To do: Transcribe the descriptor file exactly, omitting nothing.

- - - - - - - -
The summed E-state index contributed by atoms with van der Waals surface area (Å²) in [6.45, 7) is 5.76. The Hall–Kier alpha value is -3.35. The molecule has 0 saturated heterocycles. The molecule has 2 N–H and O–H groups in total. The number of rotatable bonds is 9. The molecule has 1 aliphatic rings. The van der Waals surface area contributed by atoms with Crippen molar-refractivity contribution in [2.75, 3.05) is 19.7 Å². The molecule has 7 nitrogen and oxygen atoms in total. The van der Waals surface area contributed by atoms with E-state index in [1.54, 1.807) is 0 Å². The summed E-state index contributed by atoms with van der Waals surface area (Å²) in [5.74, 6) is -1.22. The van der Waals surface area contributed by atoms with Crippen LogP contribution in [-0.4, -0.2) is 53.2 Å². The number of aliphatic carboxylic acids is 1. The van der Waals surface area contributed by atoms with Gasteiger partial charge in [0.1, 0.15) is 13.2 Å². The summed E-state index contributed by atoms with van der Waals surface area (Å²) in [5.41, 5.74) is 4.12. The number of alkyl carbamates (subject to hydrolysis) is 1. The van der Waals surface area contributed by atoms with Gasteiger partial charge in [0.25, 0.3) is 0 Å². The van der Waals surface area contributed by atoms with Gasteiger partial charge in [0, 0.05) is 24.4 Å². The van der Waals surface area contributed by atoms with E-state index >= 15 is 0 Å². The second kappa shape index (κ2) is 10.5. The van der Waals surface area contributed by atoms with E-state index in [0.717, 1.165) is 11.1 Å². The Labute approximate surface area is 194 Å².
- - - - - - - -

The summed E-state index contributed by atoms with van der Waals surface area (Å²) in [6.45, 7) is 5.76. The Hall–Kier alpha value is -3.35. The molecule has 0 saturated heterocycles. The molecule has 2 N–H and O–H groups in total. The number of rotatable bonds is 9. The molecule has 1 aliphatic rings. The van der Waals surface area contributed by atoms with Crippen molar-refractivity contribution in [2.75, 3.05) is 19.7 Å². The molecule has 7 nitrogen and oxygen atoms in total. The van der Waals surface area contributed by atoms with E-state index in [1.54, 1.807) is 0 Å². The summed E-state index contributed by atoms with van der Waals surface area (Å²) in [5.74, 6) is -1.22. The van der Waals surface area contributed by atoms with Crippen LogP contribution in [-0.4, -0.2) is 53.2 Å². The number of aliphatic carboxylic acids is 1. The van der Waals surface area contributed by atoms with Gasteiger partial charge in [0.1, 0.15) is 13.2 Å². The summed E-state index contributed by atoms with van der Waals surface area (Å²) in [5.41, 5.74) is 4.12. The number of alkyl carbamates (subject to hydrolysis) is 1. The van der Waals surface area contributed by atoms with Gasteiger partial charge in [0.25, 0.3) is 0 Å². The van der Waals surface area contributed by atoms with Gasteiger partial charge in [0, 0.05) is 24.4 Å². The van der Waals surface area contributed by atoms with E-state index >= 15 is 0 Å². The second kappa shape index (κ2) is 10.5. The van der Waals surface area contributed by atoms with E-state index in [0.717, 1.165) is 11.1 Å². The Labute approximate surface area is 194 Å².